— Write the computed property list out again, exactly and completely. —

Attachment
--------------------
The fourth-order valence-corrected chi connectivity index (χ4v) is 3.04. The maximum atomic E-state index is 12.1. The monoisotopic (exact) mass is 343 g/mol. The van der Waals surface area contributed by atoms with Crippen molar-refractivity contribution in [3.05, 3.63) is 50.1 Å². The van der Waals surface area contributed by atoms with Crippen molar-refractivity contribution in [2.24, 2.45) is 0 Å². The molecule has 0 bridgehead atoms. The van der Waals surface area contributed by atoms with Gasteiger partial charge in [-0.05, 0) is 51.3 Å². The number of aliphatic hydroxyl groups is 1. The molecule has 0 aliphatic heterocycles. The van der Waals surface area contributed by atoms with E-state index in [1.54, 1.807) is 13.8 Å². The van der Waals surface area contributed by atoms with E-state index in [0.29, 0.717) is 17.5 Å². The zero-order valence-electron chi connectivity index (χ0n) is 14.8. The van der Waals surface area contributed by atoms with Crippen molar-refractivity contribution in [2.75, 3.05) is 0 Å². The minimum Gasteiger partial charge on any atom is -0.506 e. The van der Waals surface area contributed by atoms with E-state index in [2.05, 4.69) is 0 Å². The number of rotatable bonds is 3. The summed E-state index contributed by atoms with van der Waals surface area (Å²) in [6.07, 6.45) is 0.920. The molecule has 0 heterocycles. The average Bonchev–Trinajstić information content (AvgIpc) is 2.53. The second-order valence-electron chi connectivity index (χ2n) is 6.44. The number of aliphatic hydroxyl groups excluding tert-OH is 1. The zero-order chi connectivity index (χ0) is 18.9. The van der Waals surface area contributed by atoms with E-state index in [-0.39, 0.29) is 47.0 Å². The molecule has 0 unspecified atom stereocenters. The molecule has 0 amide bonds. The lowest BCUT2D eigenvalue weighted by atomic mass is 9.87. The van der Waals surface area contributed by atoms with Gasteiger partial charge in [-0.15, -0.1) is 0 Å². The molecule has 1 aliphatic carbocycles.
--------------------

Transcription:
The fourth-order valence-corrected chi connectivity index (χ4v) is 3.04. The maximum atomic E-state index is 12.1. The monoisotopic (exact) mass is 343 g/mol. The van der Waals surface area contributed by atoms with Crippen molar-refractivity contribution in [3.05, 3.63) is 50.1 Å². The van der Waals surface area contributed by atoms with Crippen molar-refractivity contribution in [2.24, 2.45) is 0 Å². The molecule has 0 bridgehead atoms. The van der Waals surface area contributed by atoms with Gasteiger partial charge in [-0.05, 0) is 51.3 Å². The number of aliphatic hydroxyl groups is 1. The molecule has 0 aliphatic heterocycles. The van der Waals surface area contributed by atoms with E-state index in [1.54, 1.807) is 13.8 Å². The van der Waals surface area contributed by atoms with E-state index in [0.29, 0.717) is 17.5 Å². The zero-order valence-electron chi connectivity index (χ0n) is 14.8. The van der Waals surface area contributed by atoms with Crippen molar-refractivity contribution in [2.75, 3.05) is 0 Å². The minimum Gasteiger partial charge on any atom is -0.506 e. The van der Waals surface area contributed by atoms with E-state index in [2.05, 4.69) is 0 Å². The number of rotatable bonds is 3. The summed E-state index contributed by atoms with van der Waals surface area (Å²) in [6.07, 6.45) is 0.920. The molecule has 0 heterocycles. The average Bonchev–Trinajstić information content (AvgIpc) is 2.53. The second-order valence-electron chi connectivity index (χ2n) is 6.44. The number of aliphatic hydroxyl groups excluding tert-OH is 1. The zero-order chi connectivity index (χ0) is 18.9. The van der Waals surface area contributed by atoms with E-state index in [-0.39, 0.29) is 47.0 Å². The molecule has 0 unspecified atom stereocenters. The molecule has 0 amide bonds. The lowest BCUT2D eigenvalue weighted by atomic mass is 9.87. The van der Waals surface area contributed by atoms with Gasteiger partial charge in [-0.15, -0.1) is 0 Å². The molecule has 1 aliphatic carbocycles.